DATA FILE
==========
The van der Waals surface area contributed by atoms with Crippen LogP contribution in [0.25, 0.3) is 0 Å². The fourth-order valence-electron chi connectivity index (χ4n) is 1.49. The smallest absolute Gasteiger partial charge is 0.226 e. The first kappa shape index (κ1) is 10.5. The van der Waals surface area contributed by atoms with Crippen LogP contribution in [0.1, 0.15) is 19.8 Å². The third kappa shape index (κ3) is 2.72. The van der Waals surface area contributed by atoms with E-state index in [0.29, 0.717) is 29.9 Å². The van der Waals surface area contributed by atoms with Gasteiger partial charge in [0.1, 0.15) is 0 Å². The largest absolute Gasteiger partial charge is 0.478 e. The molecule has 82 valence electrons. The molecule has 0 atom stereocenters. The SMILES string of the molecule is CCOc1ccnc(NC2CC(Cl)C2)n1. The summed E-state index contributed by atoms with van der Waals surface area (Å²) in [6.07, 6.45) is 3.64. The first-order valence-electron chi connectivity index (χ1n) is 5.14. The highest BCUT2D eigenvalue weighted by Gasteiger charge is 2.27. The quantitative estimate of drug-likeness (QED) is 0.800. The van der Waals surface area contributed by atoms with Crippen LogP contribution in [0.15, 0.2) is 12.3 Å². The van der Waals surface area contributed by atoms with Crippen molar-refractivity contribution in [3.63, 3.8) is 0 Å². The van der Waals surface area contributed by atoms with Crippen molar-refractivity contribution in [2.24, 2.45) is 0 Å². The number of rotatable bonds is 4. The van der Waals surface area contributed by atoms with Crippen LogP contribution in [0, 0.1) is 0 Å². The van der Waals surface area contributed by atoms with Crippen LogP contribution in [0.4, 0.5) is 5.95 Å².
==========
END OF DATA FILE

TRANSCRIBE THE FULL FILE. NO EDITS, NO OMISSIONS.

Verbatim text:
The van der Waals surface area contributed by atoms with Crippen LogP contribution in [0.25, 0.3) is 0 Å². The fourth-order valence-electron chi connectivity index (χ4n) is 1.49. The smallest absolute Gasteiger partial charge is 0.226 e. The first kappa shape index (κ1) is 10.5. The van der Waals surface area contributed by atoms with Crippen LogP contribution in [0.1, 0.15) is 19.8 Å². The third kappa shape index (κ3) is 2.72. The van der Waals surface area contributed by atoms with E-state index in [0.29, 0.717) is 29.9 Å². The van der Waals surface area contributed by atoms with Gasteiger partial charge in [0.1, 0.15) is 0 Å². The largest absolute Gasteiger partial charge is 0.478 e. The molecule has 82 valence electrons. The molecule has 0 atom stereocenters. The SMILES string of the molecule is CCOc1ccnc(NC2CC(Cl)C2)n1. The summed E-state index contributed by atoms with van der Waals surface area (Å²) in [6.07, 6.45) is 3.64. The first-order valence-electron chi connectivity index (χ1n) is 5.14. The highest BCUT2D eigenvalue weighted by Gasteiger charge is 2.27. The quantitative estimate of drug-likeness (QED) is 0.800. The van der Waals surface area contributed by atoms with Crippen LogP contribution in [0.15, 0.2) is 12.3 Å². The van der Waals surface area contributed by atoms with Crippen molar-refractivity contribution in [3.63, 3.8) is 0 Å². The van der Waals surface area contributed by atoms with Crippen molar-refractivity contribution in [2.24, 2.45) is 0 Å². The number of rotatable bonds is 4. The van der Waals surface area contributed by atoms with Crippen LogP contribution in [0, 0.1) is 0 Å². The van der Waals surface area contributed by atoms with Crippen LogP contribution in [0.4, 0.5) is 5.95 Å².